From data patterns to mechanistic models in acute critical illness

Jean Marie Aerts, Wassim M. Haddad, Gary An, Yoram Vodovotz*

*Corresponding author for this work

Research output: Contribution to journalReview articlepeer-review

27 Scopus citations


The complexity of the physiologic and inflammatory response in acute critical illness has stymied the accurate diagnosis and development of therapies. The Society for Complex Acute Illness was formed a decade ago with the goal of leveraging multiple complex systems approaches to address this unmet need. Two main paths of development have characterized the society's approach: (i) data pattern analysis, either defining the diagnostic/prognostic utility of complexity metrics of physiologic signals or multivariate analyses of molecular and genetic data and (ii) mechanistic mathematical and computational modeling, all being performed with an explicit translational goal. Here, we summarize the progress to date on each of these approaches, along with pitfalls inherent in the use of each approach alone. We suggest that the next decade holds the potential to merge these approaches, connecting patient diagnosis to treatment via mechanism-based dynamical system modeling and feedback control and allowing extrapolation from physiologic signals to biomarkers to novel drug candidates. As a predicate example, we focus on the role of data-driven and mechanistic models in neuroscience and the impact that merging these modeling approaches can have on general anesthesia.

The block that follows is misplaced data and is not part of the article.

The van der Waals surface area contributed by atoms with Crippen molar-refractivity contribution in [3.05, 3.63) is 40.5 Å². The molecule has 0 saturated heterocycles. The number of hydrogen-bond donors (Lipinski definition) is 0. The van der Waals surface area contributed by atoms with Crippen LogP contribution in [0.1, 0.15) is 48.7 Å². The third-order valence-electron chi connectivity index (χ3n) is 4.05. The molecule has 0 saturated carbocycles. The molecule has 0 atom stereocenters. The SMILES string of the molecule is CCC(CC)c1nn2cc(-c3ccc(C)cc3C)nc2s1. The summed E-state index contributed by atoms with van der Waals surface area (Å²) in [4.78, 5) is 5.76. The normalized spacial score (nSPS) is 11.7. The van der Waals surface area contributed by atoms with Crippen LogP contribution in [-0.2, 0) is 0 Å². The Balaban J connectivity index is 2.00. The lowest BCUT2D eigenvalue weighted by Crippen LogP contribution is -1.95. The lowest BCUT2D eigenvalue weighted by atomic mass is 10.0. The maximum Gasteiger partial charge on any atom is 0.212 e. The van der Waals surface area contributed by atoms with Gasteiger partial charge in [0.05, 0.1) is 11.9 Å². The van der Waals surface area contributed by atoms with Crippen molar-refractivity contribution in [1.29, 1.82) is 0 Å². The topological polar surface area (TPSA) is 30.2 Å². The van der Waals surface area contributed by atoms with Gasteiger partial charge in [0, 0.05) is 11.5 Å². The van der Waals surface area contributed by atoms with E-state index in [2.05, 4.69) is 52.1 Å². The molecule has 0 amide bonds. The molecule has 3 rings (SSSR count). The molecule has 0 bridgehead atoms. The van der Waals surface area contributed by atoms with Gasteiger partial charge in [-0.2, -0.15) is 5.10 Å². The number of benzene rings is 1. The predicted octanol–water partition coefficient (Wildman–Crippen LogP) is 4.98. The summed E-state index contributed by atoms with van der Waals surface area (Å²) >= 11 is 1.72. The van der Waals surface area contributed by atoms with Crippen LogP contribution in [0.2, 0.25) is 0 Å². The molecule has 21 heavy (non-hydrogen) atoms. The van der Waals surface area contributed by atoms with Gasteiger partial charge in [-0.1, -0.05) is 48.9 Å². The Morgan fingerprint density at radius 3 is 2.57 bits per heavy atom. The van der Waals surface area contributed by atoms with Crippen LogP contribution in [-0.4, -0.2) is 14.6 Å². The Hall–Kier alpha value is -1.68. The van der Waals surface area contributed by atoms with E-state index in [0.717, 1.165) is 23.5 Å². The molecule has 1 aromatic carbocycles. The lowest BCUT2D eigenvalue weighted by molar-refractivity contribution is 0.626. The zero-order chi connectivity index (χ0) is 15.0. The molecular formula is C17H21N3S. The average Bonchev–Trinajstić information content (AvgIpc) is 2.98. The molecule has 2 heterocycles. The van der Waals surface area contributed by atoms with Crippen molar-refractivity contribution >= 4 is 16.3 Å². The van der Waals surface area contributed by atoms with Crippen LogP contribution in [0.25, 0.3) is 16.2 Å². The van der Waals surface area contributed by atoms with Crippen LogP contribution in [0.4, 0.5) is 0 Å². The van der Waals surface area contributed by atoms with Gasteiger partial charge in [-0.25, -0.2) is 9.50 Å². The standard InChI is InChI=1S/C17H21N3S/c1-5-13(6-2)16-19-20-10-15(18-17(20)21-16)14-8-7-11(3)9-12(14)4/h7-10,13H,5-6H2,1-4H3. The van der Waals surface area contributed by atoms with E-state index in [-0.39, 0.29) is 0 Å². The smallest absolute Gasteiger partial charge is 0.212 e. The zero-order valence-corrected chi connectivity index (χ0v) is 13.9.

Original languageEnglish
Pages (from-to)604-610
Number of pages7
JournalJournal of Critical Care
Issue number4
StatePublished - Aug 2014
Externally publishedYes


  • Acute critical illness
  • Anesthesia
  • Inflammation
  • Mathematical models
  • Sepsis
  • Trauma


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